Molecular Based Identification and Typing of Campylobacter jejuni and C coli

Brigid Lucey, Fiona O'Halloran, and Seamus Fanning

1. Introduction

Thermophilic Campylobacter spp., mainly Campylobacter jejuni and to a lesser extent C. coli are recognized as the most common bacteriological causes of gastroenteritis in humans (1). As enteric infection with Campylobacter organisms cannot be distinguished from that caused by other enteric pathogens, a definitive diagnosis can only be made by isolating or detecting the organism from the feces. The epidemiology of Campylobacter enteritis has been complicated by the ubiquitous nature of the organism (commonly found as a commensal in the intestines of domestic animals, in milk, and in water). Furthermore, identification is carried out only to genus level by most clinical laboratories.

Because of the biochemical similarity known to exist between C. jejuni and C. coli, the hippurate hydrolysis test is often used as the only phenotypic test capable of differentiating the two species. This test, however, has some acknowledged technical limitations and is dependent on inoculum size; results can be difficult to interpret accurately (2). Furthermore, almost all C. jejuni isolates possess the hippuricase gene (3), fewer C. jejuni isolates express the hippuricase gene. For this reason, certain polymerase chain reaction (PCR)-based species identification methods, for both C. jejuni and C. coli, and for the other thermophilic species, provide more reliable identification; they also help to highlight mixed species cultures, should they occur. However, even with these methods, false negatives or nonspecifically amplified product(s) can occur in a minority of isolates tested owing to genomic anomalies. Thus a second molecular identification method may be required in these circumstances.

Gonzalez et al. (4) developed a species-specific PCR assay for the identification of C. jejuni and C. coli based on the ceuE gene, which is involved in siderophore transport. Using this method two primer sets are employed in separate PCR amplification reactions. Another method, developed by Eyers et al. (5), performs PCR amplification of 23S rRNA gene fragments, based on regions specific for C. jejuni, C. coli, C. lari,

From: Methods in Molecular Biology, vol. 268: Public Health Microbiology: Methods and Protocols Edited by: J. F. T. Spencer and A. L. Ragout de Spencer © Humana Press Inc., Totowa, NJ

and C. upsaliensis. In addition, Hani and Chan (6) developed a PCR assay that detected and amplified the hippuricase gene. This molecular approach may offer a more reliable means of identifying C. jejuni strains compared with the phenotypic hippurate hydrolysis test alone.

Epidemiological typing methods currently in use for Campylobacter spp. include phenotypic methods such as serotyping and genotypic methods including DNA amplification fingerprinting (DAF), pulsed-field gel electrophoresis (PFGE), and ribotyping and restriction fragment length polymorphism (RFLP) analysis of the flagellin A gene (flaA). Serotyping remains primarily a reference laboratory protocol because of the time and expense needed to maintain high-quality antisera. Furthermore, there are a high percentage of untypable strains, and the standard serotyping systems such as the Lior and Penner schemes are time-consuming and technically demanding (7).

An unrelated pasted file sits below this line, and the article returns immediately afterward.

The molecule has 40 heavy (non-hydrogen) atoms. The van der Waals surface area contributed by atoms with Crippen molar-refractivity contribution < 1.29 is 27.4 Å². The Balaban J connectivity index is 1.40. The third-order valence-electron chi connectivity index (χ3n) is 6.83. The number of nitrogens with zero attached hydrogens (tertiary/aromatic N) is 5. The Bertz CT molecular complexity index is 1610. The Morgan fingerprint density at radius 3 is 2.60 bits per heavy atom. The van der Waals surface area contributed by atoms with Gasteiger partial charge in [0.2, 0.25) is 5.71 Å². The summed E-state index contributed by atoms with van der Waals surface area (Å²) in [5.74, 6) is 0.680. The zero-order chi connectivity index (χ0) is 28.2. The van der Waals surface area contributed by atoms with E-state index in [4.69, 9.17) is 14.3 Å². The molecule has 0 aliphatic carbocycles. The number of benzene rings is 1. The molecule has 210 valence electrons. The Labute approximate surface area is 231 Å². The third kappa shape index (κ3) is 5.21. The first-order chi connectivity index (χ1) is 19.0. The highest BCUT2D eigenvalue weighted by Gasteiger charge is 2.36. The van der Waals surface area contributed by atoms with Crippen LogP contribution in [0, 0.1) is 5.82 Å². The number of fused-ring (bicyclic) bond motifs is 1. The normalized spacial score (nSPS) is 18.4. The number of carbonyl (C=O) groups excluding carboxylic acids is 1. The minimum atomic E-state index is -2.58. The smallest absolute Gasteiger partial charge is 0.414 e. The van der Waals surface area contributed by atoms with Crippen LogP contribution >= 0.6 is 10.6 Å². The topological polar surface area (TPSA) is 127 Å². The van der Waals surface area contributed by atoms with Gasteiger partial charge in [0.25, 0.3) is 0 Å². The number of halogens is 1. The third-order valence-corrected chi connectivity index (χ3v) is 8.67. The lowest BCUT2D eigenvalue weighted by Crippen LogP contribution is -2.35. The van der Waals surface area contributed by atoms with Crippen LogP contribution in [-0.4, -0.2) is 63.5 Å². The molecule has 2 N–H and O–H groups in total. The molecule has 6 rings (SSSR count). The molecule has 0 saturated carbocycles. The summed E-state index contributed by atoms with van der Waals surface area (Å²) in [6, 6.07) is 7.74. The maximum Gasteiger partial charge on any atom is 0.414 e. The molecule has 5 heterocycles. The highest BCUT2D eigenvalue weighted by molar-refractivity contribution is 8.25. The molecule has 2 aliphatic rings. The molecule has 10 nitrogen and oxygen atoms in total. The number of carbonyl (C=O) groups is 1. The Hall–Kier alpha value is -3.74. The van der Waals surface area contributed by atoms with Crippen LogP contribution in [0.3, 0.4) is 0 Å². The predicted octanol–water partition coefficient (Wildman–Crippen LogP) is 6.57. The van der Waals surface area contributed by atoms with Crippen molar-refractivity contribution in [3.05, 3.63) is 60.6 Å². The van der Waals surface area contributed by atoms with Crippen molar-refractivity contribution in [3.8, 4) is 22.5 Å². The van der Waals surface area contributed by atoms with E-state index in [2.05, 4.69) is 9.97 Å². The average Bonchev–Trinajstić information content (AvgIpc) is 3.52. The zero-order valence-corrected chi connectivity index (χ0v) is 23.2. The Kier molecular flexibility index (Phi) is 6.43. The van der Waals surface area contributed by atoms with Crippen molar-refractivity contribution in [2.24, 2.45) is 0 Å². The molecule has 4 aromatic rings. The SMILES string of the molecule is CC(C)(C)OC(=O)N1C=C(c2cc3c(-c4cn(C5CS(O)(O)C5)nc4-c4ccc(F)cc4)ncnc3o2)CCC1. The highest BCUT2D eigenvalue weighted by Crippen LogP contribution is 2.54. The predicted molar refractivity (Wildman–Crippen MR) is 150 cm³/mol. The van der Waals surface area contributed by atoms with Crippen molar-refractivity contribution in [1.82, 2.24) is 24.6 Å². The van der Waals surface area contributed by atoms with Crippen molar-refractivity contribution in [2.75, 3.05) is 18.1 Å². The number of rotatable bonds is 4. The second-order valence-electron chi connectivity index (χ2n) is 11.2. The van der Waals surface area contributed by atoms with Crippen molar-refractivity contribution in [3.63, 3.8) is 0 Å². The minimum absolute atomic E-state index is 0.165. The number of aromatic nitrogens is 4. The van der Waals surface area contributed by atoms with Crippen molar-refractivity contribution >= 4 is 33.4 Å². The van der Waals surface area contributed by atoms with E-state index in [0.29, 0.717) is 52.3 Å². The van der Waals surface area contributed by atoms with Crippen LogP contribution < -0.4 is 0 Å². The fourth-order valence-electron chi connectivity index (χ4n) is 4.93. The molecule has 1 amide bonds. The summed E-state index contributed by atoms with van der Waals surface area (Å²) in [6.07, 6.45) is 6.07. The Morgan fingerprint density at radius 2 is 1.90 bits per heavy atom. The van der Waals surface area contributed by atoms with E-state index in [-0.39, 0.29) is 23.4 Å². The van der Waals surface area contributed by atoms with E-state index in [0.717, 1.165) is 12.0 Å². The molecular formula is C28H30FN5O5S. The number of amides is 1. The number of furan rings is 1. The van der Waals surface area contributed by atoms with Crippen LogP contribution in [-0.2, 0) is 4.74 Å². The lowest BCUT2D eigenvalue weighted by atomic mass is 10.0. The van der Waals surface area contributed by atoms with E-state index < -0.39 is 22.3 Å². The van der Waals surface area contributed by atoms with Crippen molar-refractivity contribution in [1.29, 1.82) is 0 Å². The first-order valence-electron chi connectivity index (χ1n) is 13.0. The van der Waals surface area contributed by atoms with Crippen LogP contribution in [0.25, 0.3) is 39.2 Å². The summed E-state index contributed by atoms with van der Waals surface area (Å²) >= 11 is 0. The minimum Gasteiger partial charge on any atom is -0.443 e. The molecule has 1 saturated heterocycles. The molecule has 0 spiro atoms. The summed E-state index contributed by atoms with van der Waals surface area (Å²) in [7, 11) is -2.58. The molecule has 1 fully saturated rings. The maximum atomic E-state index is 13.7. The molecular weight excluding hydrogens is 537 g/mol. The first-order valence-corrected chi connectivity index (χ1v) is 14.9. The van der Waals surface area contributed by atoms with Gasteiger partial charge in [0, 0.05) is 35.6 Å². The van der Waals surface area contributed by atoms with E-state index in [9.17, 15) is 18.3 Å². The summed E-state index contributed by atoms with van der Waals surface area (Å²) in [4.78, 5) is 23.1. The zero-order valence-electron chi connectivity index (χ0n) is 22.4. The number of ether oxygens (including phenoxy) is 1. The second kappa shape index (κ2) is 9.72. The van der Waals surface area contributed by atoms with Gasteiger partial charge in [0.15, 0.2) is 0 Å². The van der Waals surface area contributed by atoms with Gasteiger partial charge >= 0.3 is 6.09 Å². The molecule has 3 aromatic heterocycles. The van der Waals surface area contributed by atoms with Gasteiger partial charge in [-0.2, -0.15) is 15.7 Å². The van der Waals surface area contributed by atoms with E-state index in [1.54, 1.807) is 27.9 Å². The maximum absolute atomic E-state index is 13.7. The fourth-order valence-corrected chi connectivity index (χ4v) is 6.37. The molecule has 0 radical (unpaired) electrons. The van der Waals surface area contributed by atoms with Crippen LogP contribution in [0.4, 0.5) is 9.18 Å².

DAF is a PCR-based typing method that typically uses randomly designed 10-mer primers, under conditions that allow some base-pair mismatches, to increase the number of primer binding sites. Primer binding throughout the genome generates an array of DNA amplicons with varying lengths and intensities, which typify a genomic fingerprint. Interstrain variation is dependent on the number, location, and degree of mismatches tolerated when the primer binds to the genome. Advantages of this technique include a high degree of typability, ease of performance, cost effectiveness, and ready availability of reagents and equipment. In a recent study of 378 Campylobacter isolates, from human and poultry sources, only one isolate proved untypable with DAF analysis (Lucey et al., unpublished observations), using the primer HLWL85 (8). DAF analysis has proved to be highly discriminatory when primers are carefully selected (see Note 1).

PFGE is a molecular typing technique that uses rare cutting restriction endonu-cleases to cleave bacterial genomes producing a small number of very large DNA fragments. These DNA fragments can only be resolved and visualized by PFGE methods. Despite some obvious technical considerations such as the labor-intensive process involved, PFGE is one method that offers a high degree of reproducibility and typability, with the production of highly discriminatory profiles and the possibility of interlaboratory comparisons if methods are standardized. Compared with DAF, PFGE requires specialized equipment and can be more expensive to run on a routine basis (7).

A study by M0ller Nielsen et al. (9) compared the effectiveness of six typing methods for use on a population of 90 Campylobacter isolates of human, cattle, and poultry origins (comprising outbreak and non-outbreak-related strains). The methods used were Penner heat-stable serotyping, automated ribotyping, DAF analysis, PFGE, RFLP of flaA, and denaturing gradient gel electrophoresis of flaA (flaA--DGGE). DAF and PFGE were shown to be the most discriminating methods, which the authors ascribed to their ability to determine polymorphisms across the entire bacterial genome. Serotyping was found to be the least discriminatory.